Distant Enablers and Projective Identification: How we enable individuals that we see ourselves in
Case Study: Deobra Redden and the Las Vegas Judge Attack
There is an appetite to become enablers of objectively bad behavior from a distance, especially through social media.
This enabling happens because we see ourselves via identity group in the character we don't know.
This is called "projective identification".
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If you're not familiar with this situation, Deobra Redden attacked a Clark County District Court (Las Vegas) judge by leaping over the bench to assault the judge. This action led to him essentially getting an onslaught of additional charges added to his sentencing.
While most people are not fazed by these additional charges and agree that his behavior was abhorrent, some want to find excuses for his abnormal behavior. Their excuse of choice: mental illness.
Redden indeed has a history of mental examinations and diagnoses but what ends up happening is that people use mental illness as a catch-all excuse for any negative behavior that a person exhibits. However, in psychology, there is always a choice in behavior despite the diagnosis.
What tends to happen is that when there is a desire to apply empathy, distant enablers remove agency from an individual who has a struggle and make excuses for the inexcusable. No psychologist would say that due to his illness, the judge is at fault for his behavior.
If mental illness was a legitimate form of excuse for violent and criminal behavior, much of the prison population would be free. Prisons are filled with relatively unstable and anti-social individuals but there is always acknowledgment of agency in the court of law & in psychology.
Much in the same way, being an addict or having a bad childhood is not an excuse for your present-day behavior: you still have agency. By understanding that prisons are filled with people with lots of behavioral issues, what Redden did still stands out as being very abnormal.
However, the phenomenon of projective identification happens all of the time, whether it's based on race, gender, or political affiliation. The enabler is projecting onto the world what they feel insecure about and taking something that has nothing to do with them personally.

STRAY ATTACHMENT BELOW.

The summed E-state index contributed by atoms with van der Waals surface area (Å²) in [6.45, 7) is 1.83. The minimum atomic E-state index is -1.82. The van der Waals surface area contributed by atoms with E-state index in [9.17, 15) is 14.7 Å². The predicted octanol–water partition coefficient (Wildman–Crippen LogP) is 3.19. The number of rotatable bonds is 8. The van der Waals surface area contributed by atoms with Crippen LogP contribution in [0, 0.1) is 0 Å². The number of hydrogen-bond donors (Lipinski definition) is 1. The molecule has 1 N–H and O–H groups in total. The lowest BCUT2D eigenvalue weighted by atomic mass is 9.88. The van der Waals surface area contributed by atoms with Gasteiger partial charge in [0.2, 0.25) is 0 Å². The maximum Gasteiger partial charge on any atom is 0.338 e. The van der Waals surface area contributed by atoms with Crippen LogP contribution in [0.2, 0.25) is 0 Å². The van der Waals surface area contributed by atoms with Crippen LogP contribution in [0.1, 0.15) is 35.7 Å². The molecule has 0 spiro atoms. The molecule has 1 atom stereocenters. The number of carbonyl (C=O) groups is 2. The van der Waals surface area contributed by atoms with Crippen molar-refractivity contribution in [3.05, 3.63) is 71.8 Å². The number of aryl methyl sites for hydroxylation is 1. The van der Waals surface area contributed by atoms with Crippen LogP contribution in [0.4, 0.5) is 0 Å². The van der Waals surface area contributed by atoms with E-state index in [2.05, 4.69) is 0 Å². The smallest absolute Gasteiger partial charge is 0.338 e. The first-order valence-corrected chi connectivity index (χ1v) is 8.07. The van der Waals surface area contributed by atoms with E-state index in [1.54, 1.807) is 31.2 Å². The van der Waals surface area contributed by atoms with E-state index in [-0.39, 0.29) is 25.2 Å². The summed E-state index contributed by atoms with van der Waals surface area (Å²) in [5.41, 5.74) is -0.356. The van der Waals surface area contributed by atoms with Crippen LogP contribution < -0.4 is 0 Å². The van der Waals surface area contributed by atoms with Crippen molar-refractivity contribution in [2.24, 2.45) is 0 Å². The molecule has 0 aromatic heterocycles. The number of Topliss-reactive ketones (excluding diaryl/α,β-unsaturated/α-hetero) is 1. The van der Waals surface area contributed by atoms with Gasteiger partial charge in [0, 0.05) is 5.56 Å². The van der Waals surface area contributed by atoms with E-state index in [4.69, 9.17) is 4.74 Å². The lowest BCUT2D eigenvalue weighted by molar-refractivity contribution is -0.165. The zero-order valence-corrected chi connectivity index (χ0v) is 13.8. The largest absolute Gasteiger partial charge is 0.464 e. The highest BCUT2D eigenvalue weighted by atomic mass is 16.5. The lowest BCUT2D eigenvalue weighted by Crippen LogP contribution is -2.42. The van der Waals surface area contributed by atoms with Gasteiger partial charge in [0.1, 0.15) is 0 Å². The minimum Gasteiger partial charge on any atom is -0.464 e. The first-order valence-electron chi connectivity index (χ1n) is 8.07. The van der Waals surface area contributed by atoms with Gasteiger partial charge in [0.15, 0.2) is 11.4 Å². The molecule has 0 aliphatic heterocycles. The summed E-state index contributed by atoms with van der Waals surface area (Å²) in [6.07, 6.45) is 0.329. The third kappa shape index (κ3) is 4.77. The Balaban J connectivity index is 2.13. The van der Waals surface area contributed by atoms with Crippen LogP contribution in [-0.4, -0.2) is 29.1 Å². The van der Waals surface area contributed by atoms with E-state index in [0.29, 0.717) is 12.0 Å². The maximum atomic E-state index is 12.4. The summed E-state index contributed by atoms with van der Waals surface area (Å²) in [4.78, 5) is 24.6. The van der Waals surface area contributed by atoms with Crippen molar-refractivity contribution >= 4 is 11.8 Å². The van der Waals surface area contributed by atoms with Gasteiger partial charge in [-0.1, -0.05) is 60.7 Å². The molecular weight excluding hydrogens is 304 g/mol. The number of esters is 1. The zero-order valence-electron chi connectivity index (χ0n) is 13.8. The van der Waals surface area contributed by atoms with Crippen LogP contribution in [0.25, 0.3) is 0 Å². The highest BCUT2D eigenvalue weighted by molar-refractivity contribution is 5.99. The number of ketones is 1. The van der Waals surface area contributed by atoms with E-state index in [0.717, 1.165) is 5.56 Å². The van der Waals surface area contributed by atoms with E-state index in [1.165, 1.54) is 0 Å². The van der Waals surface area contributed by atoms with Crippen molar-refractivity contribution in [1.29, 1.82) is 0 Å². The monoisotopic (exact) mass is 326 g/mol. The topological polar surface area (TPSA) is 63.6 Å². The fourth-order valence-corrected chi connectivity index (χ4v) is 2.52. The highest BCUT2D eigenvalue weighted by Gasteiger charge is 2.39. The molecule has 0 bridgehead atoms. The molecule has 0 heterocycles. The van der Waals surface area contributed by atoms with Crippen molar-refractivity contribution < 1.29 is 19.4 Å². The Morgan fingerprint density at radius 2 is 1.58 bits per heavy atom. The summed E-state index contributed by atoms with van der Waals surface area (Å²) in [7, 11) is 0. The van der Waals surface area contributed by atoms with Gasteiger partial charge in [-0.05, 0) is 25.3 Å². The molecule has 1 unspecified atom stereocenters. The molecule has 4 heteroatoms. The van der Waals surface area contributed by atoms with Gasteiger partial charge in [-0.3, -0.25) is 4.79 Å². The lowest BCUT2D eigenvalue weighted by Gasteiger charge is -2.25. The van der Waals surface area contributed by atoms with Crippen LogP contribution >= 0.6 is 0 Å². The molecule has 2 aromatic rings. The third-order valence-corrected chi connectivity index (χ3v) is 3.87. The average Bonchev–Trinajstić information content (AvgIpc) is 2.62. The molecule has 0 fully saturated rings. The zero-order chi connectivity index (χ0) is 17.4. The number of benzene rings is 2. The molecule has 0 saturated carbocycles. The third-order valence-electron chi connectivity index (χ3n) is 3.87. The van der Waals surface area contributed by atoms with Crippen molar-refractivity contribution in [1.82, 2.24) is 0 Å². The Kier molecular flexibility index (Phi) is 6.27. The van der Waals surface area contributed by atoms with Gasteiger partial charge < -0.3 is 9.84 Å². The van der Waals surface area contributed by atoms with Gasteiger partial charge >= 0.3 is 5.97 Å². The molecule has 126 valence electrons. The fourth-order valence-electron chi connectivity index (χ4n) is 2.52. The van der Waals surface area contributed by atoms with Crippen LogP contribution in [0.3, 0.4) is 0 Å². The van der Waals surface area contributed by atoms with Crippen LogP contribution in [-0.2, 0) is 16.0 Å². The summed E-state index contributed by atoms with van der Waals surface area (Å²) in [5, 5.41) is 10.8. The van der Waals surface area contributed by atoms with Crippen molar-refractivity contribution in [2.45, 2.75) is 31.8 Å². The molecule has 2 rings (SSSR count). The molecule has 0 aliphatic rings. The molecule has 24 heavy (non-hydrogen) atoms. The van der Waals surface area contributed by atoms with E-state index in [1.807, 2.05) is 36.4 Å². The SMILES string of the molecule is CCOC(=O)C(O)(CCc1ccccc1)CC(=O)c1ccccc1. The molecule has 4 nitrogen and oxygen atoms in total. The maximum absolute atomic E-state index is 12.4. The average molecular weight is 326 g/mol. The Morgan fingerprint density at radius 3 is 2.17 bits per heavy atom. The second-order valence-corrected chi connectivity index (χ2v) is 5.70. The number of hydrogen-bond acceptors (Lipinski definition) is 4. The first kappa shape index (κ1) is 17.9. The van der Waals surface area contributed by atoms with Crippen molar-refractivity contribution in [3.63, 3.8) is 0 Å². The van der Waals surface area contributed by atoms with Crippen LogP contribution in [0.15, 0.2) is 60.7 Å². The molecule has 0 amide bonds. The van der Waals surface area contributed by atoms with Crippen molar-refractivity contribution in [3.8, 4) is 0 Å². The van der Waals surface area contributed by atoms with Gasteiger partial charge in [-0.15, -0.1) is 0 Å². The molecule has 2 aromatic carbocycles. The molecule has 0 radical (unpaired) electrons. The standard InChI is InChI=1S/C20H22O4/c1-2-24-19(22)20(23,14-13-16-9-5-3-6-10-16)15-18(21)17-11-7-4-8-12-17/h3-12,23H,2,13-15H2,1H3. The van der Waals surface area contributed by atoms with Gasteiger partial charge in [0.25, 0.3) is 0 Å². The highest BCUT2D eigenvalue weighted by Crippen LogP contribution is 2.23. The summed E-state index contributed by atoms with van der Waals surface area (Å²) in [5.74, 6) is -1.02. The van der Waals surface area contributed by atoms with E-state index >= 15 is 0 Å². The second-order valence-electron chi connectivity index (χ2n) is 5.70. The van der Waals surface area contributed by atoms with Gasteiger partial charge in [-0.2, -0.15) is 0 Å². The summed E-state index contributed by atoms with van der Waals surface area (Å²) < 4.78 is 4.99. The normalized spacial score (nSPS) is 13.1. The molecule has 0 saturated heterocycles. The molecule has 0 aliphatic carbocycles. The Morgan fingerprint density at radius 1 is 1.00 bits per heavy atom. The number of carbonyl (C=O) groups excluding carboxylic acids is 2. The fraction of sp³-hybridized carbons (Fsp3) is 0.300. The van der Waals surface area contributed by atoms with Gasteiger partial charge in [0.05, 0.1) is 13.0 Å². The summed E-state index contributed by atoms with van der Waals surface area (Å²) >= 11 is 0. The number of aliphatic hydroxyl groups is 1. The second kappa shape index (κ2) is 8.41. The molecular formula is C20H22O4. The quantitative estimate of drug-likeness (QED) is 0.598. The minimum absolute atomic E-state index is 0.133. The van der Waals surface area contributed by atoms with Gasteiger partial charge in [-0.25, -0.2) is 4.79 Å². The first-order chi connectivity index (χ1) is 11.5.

It is typically fueled by insecurity and tends to lead to paternalistic framing for this distant individual. They lean into victimhood by exclaiming "They couldn't help it", rendering them helpless in controlling this inevitable urge to be violent, devilish, or irrational.
If people are just helpless to their urges, then why have therapists and psychologists? They would be obsolete, right? It's because there is an understanding that humans can change their pattern of behavior and mitigate their emotional state with effort, strategy, and repetition.
When anyone enables, it's not for the benefit of the person they're enabling; it's for the benefit of the enabler. It makes the enabler feel good even if it weakens the person they're infantilizing. This is even more exaggerated for these distant enablers with zero relationships.
People who aren’t enablers understand that there are consequences for breaking rules and crossing boundaries. They can be empathetic to an individual's struggle while simultaneously recognizing that punishment must be rendered for committing a heinous act.
But mental illness does not mean you have zero agency: you always have a choice. Redden stood in the face of a judge like many others & made a choice, a terrible one at that, but he chose it. Deflecting to "if white people did it" is a deflective statement fueled by paternalism.
When you enable an individual because you feel a kinship to this person via identity, you're inadvertently saying that excusing their bad behavior is more tolerable than managing your insecurity. Enabling from a distance is a luxury activity since you'll suffer no consequences.
It's easy to forgive the negative behavior of a terrible human being when you don't know them or will ever suffer their wrath if leniency was actually applied to them. However, someone else would pay and you'd be none the wiser.
A nation of enablers begets a victimized nation.